Robotica (1991) volume 10

Reports and surveys


It was inevitable that the development of Al techniques would be used in many practical simulations. The UK fire fighters now rely on a system which can simulate all the hazards of controlling a blazing building and which gives training for fire officers without resorting to burning down real buildings. The system software, which combines artificial intelligence techniques with interactive videos, provides a simulation through which fire officers can practise command and control skills that will ultimately enable them to save lives and property. With this new simulator intelligence and information from a wide range of sources can be fed to fire officers under training, whereas using a mock-up of buildings only limited experience of command and control skills can be given.

The development of the simulator is being undertaken by researchers in the School of Architecture at the UK's Portsmouth Polytechnic. The team of developers calls itself the Iccarus (Inteligent Command and Control Acquisition and Review Using Simulation) group, and grew out of the work undertaken for the Learning Technology Unit of the Training Agency. Starting some two years ago by producing an interactive video (IV) disc on fire safety it was asked by the West Midlands Fire service training officer to produce a TV disc especially for the training of fire officers. The interesting feature of this programme was the early involvement of an Al specialist. The simulation, the group say, is based on the research of the US Al scientists, Shanks, Abelson and Hewill. In their work they say that intelligent simulation can be carried out effectively if a number of 'actors' who are 'semi intelligent' are used in the model.

Adapting this to fire training means that the actors are the people, buildings and equipment. The semi-intelligent actors are produced by software constructs that work to a defined script, but are also aware of events and know how to respond.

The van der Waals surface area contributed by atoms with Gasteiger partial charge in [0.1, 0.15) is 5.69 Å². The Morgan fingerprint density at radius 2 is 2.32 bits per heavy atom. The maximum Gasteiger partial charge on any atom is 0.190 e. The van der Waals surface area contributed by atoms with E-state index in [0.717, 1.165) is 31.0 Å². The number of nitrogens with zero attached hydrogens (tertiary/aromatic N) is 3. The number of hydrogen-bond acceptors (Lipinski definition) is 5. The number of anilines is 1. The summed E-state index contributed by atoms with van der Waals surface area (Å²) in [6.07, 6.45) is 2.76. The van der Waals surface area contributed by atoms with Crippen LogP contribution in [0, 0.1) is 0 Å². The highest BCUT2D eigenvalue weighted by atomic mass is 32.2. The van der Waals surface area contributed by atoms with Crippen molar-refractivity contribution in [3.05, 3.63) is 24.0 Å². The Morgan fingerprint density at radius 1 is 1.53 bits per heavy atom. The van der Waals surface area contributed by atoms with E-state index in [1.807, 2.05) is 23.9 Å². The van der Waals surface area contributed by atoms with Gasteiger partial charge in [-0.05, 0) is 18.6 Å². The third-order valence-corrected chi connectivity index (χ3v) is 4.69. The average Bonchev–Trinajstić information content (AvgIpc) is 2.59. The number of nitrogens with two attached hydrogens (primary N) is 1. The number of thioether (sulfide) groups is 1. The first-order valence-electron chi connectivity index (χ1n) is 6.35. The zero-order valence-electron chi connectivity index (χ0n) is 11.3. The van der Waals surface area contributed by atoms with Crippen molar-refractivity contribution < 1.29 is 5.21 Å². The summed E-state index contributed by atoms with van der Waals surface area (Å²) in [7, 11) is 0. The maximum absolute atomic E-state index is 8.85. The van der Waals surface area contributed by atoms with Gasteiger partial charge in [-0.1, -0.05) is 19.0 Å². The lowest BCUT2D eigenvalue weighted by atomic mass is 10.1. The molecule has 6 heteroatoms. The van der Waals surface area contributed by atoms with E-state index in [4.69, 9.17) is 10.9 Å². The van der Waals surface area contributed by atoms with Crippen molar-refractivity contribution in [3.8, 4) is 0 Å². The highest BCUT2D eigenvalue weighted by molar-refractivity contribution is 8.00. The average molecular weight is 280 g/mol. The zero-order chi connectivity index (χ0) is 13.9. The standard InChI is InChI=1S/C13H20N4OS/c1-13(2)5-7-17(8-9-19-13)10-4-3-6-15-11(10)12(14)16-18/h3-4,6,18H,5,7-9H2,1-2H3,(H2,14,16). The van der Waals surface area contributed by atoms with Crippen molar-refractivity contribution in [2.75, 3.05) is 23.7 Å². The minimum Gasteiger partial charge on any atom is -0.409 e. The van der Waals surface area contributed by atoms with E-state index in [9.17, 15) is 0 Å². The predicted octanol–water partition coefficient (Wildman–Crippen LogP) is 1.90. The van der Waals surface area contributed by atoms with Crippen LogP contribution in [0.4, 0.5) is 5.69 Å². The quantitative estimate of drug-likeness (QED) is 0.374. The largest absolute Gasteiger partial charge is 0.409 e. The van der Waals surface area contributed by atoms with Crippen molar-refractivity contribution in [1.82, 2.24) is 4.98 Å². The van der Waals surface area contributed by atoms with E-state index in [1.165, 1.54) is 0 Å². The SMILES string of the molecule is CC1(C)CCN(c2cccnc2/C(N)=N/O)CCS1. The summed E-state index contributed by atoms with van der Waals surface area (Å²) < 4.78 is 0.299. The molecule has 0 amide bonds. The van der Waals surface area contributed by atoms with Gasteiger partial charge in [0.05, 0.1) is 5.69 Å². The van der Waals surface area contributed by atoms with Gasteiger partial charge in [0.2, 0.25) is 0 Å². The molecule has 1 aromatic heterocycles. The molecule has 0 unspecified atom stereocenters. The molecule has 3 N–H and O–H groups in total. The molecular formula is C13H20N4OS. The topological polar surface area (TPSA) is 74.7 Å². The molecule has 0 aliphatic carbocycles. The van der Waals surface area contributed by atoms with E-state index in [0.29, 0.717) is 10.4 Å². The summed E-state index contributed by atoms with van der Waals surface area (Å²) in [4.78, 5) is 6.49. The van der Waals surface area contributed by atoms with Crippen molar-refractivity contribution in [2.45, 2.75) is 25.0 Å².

In some simulations as many as 200 actors may be interacting at any one time. The Iccarus group claim that many IV simulations can be outsmarted because the parameters can be worked out and the problems solved more easily, whilst in their system the parameters can be altered, say by changing the layout of the building, opening or closing doors, or including hazards such potential explosions or the presence of inflammable gas cylinders etc.

The group say that their system requires at least the power of an Apple Macintosh Ilcxi which is equipped with a Transputer-based accelerator. Because this gives some parallel processing it can run in real-time. The software was written in Prolog, a language chosen because it gave the team a flexibility in writing the Iccarus procedures and useful access to good graphics. A Laserdisc player to provide motion video and stills, a compact disc player for the audio sould track, together with two monitors made up the rest of the system. Each device was used appropriately to provde the layout of the building, command and confirmation information, still pictures and motion video as needed. Any footage of fire situations could be included. One feature of the system is that during its run it keeps a record of all the user fire officer's commands plus the resources used and the times at which they were deployed. It also allows a replay so that an officer can see how he/she responded to a situation.

Iccarus has cost some £200,000 to date and a prototype simulator is under test at the UK Fire Services College. It is hoped to market the simulator for some £10,000. Although this shows how modern high technology can be used in training in this specific application there is little doubt that the techniques can be applied to numerous industrial and business applications. Interactive video techniques have yet to be fully explored and the additional use of tested AI procedures can produce some powerful and useful simulators.